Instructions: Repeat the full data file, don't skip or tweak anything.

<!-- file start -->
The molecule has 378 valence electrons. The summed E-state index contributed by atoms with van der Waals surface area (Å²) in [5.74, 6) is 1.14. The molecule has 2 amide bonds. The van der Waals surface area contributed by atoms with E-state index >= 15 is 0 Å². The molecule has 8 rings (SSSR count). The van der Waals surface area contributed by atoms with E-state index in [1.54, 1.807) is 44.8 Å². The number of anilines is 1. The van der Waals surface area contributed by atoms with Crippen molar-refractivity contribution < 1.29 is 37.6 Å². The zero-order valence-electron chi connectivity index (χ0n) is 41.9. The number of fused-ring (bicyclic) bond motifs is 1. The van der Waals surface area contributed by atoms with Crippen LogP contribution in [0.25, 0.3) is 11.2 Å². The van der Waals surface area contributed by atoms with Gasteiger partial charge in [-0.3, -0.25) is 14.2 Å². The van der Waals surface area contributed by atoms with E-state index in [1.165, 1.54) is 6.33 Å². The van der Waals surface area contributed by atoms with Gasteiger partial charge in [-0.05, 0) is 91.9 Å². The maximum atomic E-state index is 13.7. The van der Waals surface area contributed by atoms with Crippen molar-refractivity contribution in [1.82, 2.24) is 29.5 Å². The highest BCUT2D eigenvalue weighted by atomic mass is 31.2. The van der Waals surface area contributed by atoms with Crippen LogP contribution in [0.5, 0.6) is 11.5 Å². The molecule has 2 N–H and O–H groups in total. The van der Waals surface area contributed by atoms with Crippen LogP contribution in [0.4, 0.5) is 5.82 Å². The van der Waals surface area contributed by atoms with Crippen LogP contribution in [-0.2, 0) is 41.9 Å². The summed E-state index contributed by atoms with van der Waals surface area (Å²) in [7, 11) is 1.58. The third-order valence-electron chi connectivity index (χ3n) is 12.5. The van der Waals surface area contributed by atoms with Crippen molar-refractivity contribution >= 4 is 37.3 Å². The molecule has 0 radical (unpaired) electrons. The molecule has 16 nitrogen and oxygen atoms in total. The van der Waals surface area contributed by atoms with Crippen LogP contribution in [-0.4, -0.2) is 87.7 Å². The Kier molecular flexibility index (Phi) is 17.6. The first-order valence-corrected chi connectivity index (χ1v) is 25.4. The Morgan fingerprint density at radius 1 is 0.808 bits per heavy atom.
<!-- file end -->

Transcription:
The molecule has 378 valence electrons. The summed E-state index contributed by atoms with van der Waals surface area (Å²) in [5.74, 6) is 1.14. The molecule has 2 amide bonds. The van der Waals surface area contributed by atoms with E-state index >= 15 is 0 Å². The molecule has 8 rings (SSSR count). The van der Waals surface area contributed by atoms with E-state index in [1.54, 1.807) is 44.8 Å². The number of anilines is 1. The van der Waals surface area contributed by atoms with Crippen molar-refractivity contribution < 1.29 is 37.6 Å². The zero-order valence-electron chi connectivity index (χ0n) is 41.9. The number of fused-ring (bicyclic) bond motifs is 1. The van der Waals surface area contributed by atoms with Crippen LogP contribution in [0.25, 0.3) is 11.2 Å². The van der Waals surface area contributed by atoms with Gasteiger partial charge in [-0.3, -0.25) is 14.2 Å². The van der Waals surface area contributed by atoms with E-state index in [1.165, 1.54) is 6.33 Å². The van der Waals surface area contributed by atoms with Gasteiger partial charge in [-0.05, 0) is 91.9 Å². The maximum atomic E-state index is 13.7. The van der Waals surface area contributed by atoms with Crippen molar-refractivity contribution in [1.82, 2.24) is 29.5 Å². The highest BCUT2D eigenvalue weighted by atomic mass is 31.2. The van der Waals surface area contributed by atoms with Crippen LogP contribution in [0.5, 0.6) is 11.5 Å². The molecule has 2 N–H and O–H groups in total. The van der Waals surface area contributed by atoms with Crippen LogP contribution in [0.4, 0.5) is 5.82 Å². The van der Waals surface area contributed by atoms with Crippen LogP contribution in [-0.2, 0) is 41.9 Å². The summed E-state index contributed by atoms with van der Waals surface area (Å²) in [7, 11) is 1.58. The third-order valence-electron chi connectivity index (χ3n) is 12.5. The van der Waals surface area contributed by atoms with Crippen molar-refractivity contribution >= 4 is 37.3 Å². The molecule has 0 radical (unpaired) electrons. The molecule has 16 nitrogen and oxygen atoms in total. The van der Waals surface area contributed by atoms with Crippen LogP contribution in [-0.4, -0.2) is 87.7 Å². The Kier molecular flexibility index (Phi) is 17.6. The first-order valence-corrected chi connectivity index (χ1v) is 25.4. The Morgan fingerprint density at radius 1 is 0.808 bits per heavy atom.